Are parts of north Norfolk becoming Airbnb-next-the-Sea?
- Credit: Ian Burt
Parts of the Norfolk coast are fast becoming Airbnb-next-the-Sea amid the boom in second homes and holiday lets.
It comes as preliminary results from an EDP survey reveal 35pc of people are struggling to buy a property in the county while a similar percentage have been driven out of the community they grew up in by rising house prices.
Parts of north Norfolk now have the highest proportion of second homes and holiday lets outside of London. They include some 40pc of properties in Weybourne, near Sheringham.
Lyndon Swift, co-landlord of the Ship Inn on the main road through the village, is also chairman of Weybourne Parish Council and said the make-up of the village had changed completely.
"I've got lots of friends who are second-homers," he said. "We need them for tourism, we need them for income, but there has to be a balance.
"It's now got to the point where you have very few families left, no-one of working age. It's getting harder and harder to find people to care for the elderly who have retired to the area."
Mr Swift said the change had accelerated over the last decade since the arrival of Airbnb.
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Second home owners have turned to the platform to market their properties as holiday lets, with dozens listed around Weybourne and the string of brick and flint villages which stretch along the coast road.
Airbnb said: "Most Hosts pay a 3pc fee - meaning the overwhelming majority of what they charge stays with them and the local community.
"Travel on Airbnb generated more than £5bn for the UK economy in 2019."
But Mr Swift said: "The change has happened over the last 10 years, Airbnb has made it so easy for anyone to become a holiday let.
"If they register as a business, they get small business rate relief and what used to be a home doesn't pay anything into the village at all."
The government has pledged to close the loophole, whereby second home owners can register their properties as businesses and even claim rate relief.
The village's parish council has carried out a survey. It revealed there were just 13 under-18s among the village's 400-strong population, the majority of whom were aged over 50.
While not every second home or holiday let owner responded, the average occupancy rate among those who did was 18 weeks - less than half of the year.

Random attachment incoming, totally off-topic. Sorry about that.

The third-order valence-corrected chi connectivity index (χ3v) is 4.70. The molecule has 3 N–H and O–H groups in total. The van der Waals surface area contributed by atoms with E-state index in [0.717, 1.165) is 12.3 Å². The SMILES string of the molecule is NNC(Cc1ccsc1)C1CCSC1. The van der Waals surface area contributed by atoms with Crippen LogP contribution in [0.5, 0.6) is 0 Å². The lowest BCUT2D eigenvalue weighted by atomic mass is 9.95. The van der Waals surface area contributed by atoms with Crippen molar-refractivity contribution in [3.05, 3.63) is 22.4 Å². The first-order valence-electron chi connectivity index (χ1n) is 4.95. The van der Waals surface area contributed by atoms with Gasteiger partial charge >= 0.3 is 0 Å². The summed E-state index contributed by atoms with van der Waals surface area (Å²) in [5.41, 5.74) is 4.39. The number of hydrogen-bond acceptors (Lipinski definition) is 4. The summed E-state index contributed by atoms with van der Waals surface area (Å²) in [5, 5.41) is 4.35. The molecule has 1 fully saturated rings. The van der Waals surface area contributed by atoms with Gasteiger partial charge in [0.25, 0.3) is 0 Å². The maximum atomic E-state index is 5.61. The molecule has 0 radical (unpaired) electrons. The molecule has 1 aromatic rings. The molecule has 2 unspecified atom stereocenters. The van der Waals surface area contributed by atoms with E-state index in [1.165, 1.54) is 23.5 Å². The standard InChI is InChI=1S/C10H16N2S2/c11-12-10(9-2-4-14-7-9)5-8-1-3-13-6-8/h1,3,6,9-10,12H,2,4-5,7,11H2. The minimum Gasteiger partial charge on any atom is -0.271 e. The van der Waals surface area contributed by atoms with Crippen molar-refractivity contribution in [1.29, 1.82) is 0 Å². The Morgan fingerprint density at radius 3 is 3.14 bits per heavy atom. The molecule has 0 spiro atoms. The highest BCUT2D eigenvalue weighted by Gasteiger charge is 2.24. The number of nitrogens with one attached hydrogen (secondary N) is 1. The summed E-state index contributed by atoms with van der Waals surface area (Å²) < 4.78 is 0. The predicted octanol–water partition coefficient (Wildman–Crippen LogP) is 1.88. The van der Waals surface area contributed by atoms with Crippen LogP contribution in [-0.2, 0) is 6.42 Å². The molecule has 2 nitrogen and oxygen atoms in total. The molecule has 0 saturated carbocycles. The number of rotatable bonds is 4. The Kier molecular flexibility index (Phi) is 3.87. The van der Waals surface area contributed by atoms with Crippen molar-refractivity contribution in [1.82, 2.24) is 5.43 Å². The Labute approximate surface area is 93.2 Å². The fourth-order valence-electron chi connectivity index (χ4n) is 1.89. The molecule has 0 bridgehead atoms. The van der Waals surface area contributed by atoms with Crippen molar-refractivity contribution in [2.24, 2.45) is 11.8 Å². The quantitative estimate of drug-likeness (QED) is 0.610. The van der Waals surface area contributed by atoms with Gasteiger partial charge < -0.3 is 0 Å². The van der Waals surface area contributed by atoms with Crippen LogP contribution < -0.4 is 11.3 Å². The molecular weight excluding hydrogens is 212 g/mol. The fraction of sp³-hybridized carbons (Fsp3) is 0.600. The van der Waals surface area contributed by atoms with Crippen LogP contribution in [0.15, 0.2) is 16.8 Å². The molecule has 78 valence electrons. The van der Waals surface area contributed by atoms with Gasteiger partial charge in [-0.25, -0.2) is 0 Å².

Mr Swift continued: "We have people here who've had second homes who've become part of the community. Tourism is important, it's hugely important.
"The local councils are all trying to promote tourism more but we don't have the infrastructure for it and we don't have the employee base for the service industries.
""We used to have a youth club, it doesn't exist any more. The majority of pubs have become restaurants, you used to get people who would pop down the pub for a drink because they lived on their own and they were lonely.
"The buses stop at 3pm in the winter time because there aren't enough people here to run services."
This newspaper's online survey has had hundreds of responses since it was launched at the start of the week.
Around half said second homes and holiday lets had caused their communities to suffer a loss of amenities.
One respondent said: "From what I can see, the problem is Airbnbs which are not let through local agencies. They put back very little into the local economy or community.
"Agency let properties pay a lot for local services. Second home owners that I know personally also are good contributors."
Another added: "Villages and towns will decline further if working class people are forced out. Tourism is just one part of a wider rural economy where wages are low.
"Other parts of the economy and rural community will suffer if people of working age and lower incomes cannot afford to live there."
And one posted: "Ensure that new developments include a percentage of genuinely affordable housing. Limit number of properties solely used as Airbnb lets."
Not everyone agreed. One respondent wrote: "Second homes and holiday lets are essential to areas such as this.
"Remember many holiday visitors become second homers who then become permanent residents on retirement. I write from experience."
Others said the market should be left to itself, while one added: "Most second homes are not suited to young families anyway."
You can take part in the survey below.